NEW YORK • A preliminary United Nations inquiry into the theft of US$281 million (S$372 million) worth of assets from a cryptocurrency exchange in September last year "strongly suggests" links to North Korea - with industry analysts pointing to KuCoin as the victim of one of the largest reported digital currency heists.
A confidential report by independent sanctions monitors to UN Security Council members said blockchain transactions related to the hack also appeared to be tied to another hack in October last year when US$23 million was stolen.
"Preliminary analysis, based on the attack vectors and subsequent efforts to launder the illicit proceeds, strongly suggests links to the DPRK," the monitors wrote, using North Korea's official name, the Democratic People's Republic of Korea.
They accuse Pyongyang of using stolen funds to support its nuclear and ballistic missile programmes to circumvent sanctions.
While the report did not name the victim, Seychelles-based digital currency exchange KuCoin reported the theft of US$281 million in bitcoin and various other tokens on Sept 25 last year.
"This must be the KuCoin hack," said Mr Frank van Weert, an analyst with Whale Alert, which tracks large cryptocurrency movements. "There were no other significant hacks in that period."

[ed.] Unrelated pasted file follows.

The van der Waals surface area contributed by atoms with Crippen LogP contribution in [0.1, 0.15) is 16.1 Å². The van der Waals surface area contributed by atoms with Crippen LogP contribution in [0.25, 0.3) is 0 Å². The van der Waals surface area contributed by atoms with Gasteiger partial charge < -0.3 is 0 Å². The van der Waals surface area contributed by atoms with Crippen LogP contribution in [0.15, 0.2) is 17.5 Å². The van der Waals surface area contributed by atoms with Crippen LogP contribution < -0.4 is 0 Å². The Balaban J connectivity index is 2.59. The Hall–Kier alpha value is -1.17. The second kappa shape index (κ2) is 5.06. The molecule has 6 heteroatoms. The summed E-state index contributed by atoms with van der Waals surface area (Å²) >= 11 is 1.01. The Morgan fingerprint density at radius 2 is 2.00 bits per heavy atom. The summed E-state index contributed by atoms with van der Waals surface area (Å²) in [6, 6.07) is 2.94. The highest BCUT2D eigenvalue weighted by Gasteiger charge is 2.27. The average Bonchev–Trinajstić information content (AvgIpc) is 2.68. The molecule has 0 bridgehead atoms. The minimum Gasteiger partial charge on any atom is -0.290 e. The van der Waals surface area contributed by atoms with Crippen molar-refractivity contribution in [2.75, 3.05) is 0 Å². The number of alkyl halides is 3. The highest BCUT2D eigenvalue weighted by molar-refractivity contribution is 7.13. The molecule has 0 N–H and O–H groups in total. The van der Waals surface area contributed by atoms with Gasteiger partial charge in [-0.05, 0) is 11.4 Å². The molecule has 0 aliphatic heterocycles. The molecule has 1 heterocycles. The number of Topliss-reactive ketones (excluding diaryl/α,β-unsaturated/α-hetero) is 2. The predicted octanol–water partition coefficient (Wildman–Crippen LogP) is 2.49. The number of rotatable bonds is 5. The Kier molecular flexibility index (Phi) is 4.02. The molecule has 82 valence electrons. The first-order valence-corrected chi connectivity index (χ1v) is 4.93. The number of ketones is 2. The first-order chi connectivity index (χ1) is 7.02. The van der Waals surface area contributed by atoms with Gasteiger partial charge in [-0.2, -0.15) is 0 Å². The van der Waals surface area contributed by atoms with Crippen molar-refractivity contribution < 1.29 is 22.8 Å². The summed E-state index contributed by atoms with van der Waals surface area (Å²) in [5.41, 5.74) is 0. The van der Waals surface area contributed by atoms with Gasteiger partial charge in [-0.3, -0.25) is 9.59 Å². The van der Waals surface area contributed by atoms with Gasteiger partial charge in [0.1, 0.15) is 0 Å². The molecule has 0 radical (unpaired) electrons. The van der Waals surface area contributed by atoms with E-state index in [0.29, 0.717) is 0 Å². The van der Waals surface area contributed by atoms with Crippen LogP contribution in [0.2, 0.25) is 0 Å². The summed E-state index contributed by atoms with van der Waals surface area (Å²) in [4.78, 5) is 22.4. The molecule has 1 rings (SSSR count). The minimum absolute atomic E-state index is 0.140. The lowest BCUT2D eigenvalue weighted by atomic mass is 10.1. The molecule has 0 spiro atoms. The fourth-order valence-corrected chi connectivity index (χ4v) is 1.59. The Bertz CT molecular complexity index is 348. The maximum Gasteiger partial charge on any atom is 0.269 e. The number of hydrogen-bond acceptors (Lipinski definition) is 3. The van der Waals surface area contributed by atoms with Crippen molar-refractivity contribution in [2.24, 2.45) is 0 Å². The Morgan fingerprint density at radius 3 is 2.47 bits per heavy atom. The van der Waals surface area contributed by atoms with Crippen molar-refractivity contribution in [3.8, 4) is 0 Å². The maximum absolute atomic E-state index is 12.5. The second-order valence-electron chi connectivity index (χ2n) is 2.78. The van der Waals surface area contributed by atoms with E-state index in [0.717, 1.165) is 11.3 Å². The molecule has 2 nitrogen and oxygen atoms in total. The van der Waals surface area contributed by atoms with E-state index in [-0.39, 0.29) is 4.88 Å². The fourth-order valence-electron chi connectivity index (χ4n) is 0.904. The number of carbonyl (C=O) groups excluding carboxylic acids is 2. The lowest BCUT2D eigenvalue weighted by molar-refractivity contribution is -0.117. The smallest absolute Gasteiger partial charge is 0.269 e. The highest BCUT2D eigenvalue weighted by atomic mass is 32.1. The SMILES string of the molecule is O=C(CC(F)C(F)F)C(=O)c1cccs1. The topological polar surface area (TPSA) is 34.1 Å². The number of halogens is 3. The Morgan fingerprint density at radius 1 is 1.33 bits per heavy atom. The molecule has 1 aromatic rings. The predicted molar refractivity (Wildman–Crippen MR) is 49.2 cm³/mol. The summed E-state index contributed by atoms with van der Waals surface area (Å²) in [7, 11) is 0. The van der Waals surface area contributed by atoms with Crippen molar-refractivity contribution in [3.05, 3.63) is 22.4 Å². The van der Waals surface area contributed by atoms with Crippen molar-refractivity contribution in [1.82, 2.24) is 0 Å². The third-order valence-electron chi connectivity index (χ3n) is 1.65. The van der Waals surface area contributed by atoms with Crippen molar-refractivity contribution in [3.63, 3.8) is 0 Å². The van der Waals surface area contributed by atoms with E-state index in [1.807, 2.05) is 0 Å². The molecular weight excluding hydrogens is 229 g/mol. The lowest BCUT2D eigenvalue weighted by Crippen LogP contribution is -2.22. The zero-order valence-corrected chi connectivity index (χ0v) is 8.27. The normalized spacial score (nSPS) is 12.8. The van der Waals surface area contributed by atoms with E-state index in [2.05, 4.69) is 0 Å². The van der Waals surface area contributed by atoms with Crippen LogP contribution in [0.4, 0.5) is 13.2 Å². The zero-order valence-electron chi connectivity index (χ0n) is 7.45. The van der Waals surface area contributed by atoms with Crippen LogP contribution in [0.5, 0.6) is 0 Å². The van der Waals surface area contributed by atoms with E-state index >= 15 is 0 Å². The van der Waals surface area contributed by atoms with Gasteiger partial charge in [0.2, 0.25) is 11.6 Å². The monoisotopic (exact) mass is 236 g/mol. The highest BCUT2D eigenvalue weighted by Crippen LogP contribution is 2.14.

Industry experts said the hackers were trying to funnel the money through decentralised exchanges - which work by arranging individual-to-individual currency swaps - in a bid to bypass centrally managed trading platforms, many of which had quickly flagged the stolen money as illicit.
KuCoin has said it managed to recover more than 80 per cent of what was stolen in September thanks in part to other exchanges who froze the funds as they transited through their systems.
KuCoin chief executive Johnny Lyu also said the firm knew who the hackers were but that, at the request of law enforcement, it would make their identity public only "once the case is closed".
Mr Lyu last week said the hunt for the suspects was still in progress.
North Korea has generated an estimated US$2 billion using "widespread and increasingly sophisticated" cyber attacks to steal from banks and cryptocurrency exchanges, the monitors reported in 2019.
In their latest report, they said North Korea-linked hackers continued to target financial institutions and virtual currency houses last year.
The report also noted "a clear trend last year was that the DPRK cyber actors have been conducting attacks against defence industries around the globe".